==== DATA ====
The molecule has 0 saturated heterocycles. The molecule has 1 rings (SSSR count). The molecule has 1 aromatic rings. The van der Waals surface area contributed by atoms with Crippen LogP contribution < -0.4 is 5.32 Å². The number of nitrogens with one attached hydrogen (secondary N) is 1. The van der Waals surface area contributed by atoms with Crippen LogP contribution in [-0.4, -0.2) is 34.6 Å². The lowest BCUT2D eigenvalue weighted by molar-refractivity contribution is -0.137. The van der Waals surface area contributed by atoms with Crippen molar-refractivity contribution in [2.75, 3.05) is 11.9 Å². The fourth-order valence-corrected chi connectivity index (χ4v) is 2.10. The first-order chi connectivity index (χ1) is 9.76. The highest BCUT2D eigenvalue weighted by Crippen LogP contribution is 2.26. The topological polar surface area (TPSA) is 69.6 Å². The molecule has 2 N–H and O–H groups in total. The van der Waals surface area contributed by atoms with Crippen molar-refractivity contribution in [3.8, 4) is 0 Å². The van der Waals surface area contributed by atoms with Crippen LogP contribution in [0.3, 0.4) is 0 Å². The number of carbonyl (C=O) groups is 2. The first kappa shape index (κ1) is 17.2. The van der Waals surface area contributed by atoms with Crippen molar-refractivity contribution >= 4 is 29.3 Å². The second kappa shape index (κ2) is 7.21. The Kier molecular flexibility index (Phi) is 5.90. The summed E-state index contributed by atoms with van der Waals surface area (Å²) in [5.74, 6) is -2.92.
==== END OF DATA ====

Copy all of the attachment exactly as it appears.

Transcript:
The molecule has 0 saturated heterocycles. The molecule has 1 rings (SSSR count). The molecule has 1 aromatic rings. The van der Waals surface area contributed by atoms with Crippen LogP contribution < -0.4 is 5.32 Å². The number of nitrogens with one attached hydrogen (secondary N) is 1. The van der Waals surface area contributed by atoms with Crippen LogP contribution in [-0.4, -0.2) is 34.6 Å². The lowest BCUT2D eigenvalue weighted by molar-refractivity contribution is -0.137. The van der Waals surface area contributed by atoms with Crippen molar-refractivity contribution in [2.75, 3.05) is 11.9 Å². The fourth-order valence-corrected chi connectivity index (χ4v) is 2.10. The first-order chi connectivity index (χ1) is 9.76. The highest BCUT2D eigenvalue weighted by Crippen LogP contribution is 2.26. The topological polar surface area (TPSA) is 69.6 Å². The molecule has 2 N–H and O–H groups in total. The van der Waals surface area contributed by atoms with Crippen molar-refractivity contribution in [3.8, 4) is 0 Å². The van der Waals surface area contributed by atoms with Crippen LogP contribution in [0.3, 0.4) is 0 Å². The number of carbonyl (C=O) groups is 2. The first kappa shape index (κ1) is 17.2. The van der Waals surface area contributed by atoms with Crippen molar-refractivity contribution >= 4 is 29.3 Å². The second kappa shape index (κ2) is 7.21. The Kier molecular flexibility index (Phi) is 5.90. The summed E-state index contributed by atoms with van der Waals surface area (Å²) in [5.74, 6) is -2.92.